One might wonder what catalyzed such a turn of events – until recently the ICC was considered to be a rather peripheral topic in the US political arena. However, things changed after the prosecutor announced that the court would be willing to launch investigations into the actions of American soldiers (among others) during the allied military intervention in Afghanistan since 2003.
For some, this might seem like a surprise. It is certainly unprecedented for Western powers like the US to attack the court in such a harsh and open way. Politicians of other countries such as the UK and France have good reason to oppose the court’s investigations into the war in Afghanistan, yet they have not challenged or attempted to sabotage the court and its work. Unsurprisingly, all of this comes as a shock to the western world, yet the public in many African states has been hearing such rhetoric for decades. Over the years, African leaders – both old and new — have used plenty of colourful language in their criticisms of the court.
In 2016, Uganda’s long-time President Yoweri Museveni referred to the ICC as “a bunch of useless people”. He subsequently condemned the ICC’s decision to launch an investigation into the Burundi conflict. All this coincided with Burundi’s withdrawal from the ICC in 2017.
Likewise, across the continent, former South African President Jacob Zuma left a record of scathing criticism of the court and its functions. On numerous occasions throughout his nine-year rule, Zuma tried to cast doubt on the court’s effectiveness – branding it as a tool for “selective justice” and accusing it of being a “biased” institution without providing any credible evidence for his claims. This was followed by the Zuma administration’s refusal to carry out its duty to arrest one of the ICC’s prime suspects, Sudanese President Omar Al Bashir when he visited Pretoria in 2015. Such actions understandably culminated in a rapid souring of relations between one of Africa’s largest economies and the Hague-based court. It ultimately led to an attempt to withdraw South Africa from the ICC – a plan that would have succeeded had it not been for the the Guptagate scandal that toppled Zuma from power in 2018. The attempt to withdraw is not actively on the legislative agenda any more.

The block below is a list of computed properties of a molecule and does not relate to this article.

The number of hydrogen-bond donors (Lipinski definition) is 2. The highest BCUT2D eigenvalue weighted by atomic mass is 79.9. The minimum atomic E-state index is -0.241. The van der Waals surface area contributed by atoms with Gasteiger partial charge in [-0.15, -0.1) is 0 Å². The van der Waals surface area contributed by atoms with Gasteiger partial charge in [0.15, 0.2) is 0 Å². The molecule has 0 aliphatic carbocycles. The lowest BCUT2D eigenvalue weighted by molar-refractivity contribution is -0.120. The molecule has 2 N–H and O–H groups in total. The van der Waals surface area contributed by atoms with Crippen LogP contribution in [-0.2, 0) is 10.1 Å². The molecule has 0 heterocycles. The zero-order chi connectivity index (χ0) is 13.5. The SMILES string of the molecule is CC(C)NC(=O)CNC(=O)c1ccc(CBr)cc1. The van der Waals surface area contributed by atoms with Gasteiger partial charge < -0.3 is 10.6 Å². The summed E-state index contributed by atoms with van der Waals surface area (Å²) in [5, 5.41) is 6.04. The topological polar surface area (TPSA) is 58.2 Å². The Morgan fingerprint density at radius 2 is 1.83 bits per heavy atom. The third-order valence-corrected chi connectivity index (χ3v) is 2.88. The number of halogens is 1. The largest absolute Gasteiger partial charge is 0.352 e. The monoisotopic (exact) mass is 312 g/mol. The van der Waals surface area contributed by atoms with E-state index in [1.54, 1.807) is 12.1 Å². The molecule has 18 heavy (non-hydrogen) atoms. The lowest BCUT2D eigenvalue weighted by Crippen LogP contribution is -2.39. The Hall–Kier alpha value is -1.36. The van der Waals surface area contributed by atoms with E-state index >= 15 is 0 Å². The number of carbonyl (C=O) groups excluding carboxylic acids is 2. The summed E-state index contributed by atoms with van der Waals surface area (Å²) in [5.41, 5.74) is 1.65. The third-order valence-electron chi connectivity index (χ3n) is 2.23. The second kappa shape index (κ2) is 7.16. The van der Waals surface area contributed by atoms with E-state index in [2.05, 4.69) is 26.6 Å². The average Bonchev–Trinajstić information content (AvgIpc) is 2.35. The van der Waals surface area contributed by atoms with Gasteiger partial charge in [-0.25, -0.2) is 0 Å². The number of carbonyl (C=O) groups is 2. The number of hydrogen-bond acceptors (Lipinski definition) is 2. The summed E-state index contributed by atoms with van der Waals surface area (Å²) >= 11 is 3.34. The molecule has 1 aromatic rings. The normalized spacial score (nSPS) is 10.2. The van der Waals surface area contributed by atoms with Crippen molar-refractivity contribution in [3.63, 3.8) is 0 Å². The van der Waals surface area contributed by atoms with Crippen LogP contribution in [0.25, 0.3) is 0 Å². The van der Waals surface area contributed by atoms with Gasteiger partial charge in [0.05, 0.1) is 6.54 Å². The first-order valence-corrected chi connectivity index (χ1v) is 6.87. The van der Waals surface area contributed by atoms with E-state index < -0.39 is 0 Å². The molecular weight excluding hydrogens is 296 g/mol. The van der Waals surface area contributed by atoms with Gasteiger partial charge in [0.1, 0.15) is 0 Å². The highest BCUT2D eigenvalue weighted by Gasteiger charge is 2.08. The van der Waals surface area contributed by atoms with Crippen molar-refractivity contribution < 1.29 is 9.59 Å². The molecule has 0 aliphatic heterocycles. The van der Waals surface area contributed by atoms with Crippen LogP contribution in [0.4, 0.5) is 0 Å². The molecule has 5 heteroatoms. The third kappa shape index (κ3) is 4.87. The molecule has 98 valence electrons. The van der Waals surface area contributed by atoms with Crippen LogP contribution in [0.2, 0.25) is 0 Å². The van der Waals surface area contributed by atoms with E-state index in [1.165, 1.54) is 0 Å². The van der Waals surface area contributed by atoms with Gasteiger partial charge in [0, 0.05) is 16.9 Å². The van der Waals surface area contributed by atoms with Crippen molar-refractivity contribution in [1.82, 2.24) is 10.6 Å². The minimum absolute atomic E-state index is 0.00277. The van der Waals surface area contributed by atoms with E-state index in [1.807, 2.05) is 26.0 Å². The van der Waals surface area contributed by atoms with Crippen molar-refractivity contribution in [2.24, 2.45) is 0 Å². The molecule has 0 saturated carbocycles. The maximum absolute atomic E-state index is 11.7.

All of this goes to show that criticism of the court is nothing new. As with any judicial institution, the ICC’s very existence is bound to provoke anger from those who feel threatened by its mission. The United States under the Trump administration may be the latest (and definitely the strongest) government to challenge the ICC, but it is certainly not the first. The Philippines served notice on the UN secretary general of its intention to withdraw from the ICC in March 2018. As history has shown, criticism of international justice is usually levied by those who stand to lose most from a rules-based multilateral legal order. Instead of succumbing to uncertainty and despair over America’s decision to sabotage the ICC, the international community would be wise to remain resilient and publicly reaffirm its support for the court. As past experience shows, opposition to international justice comes and goes depending on who is in power – and when.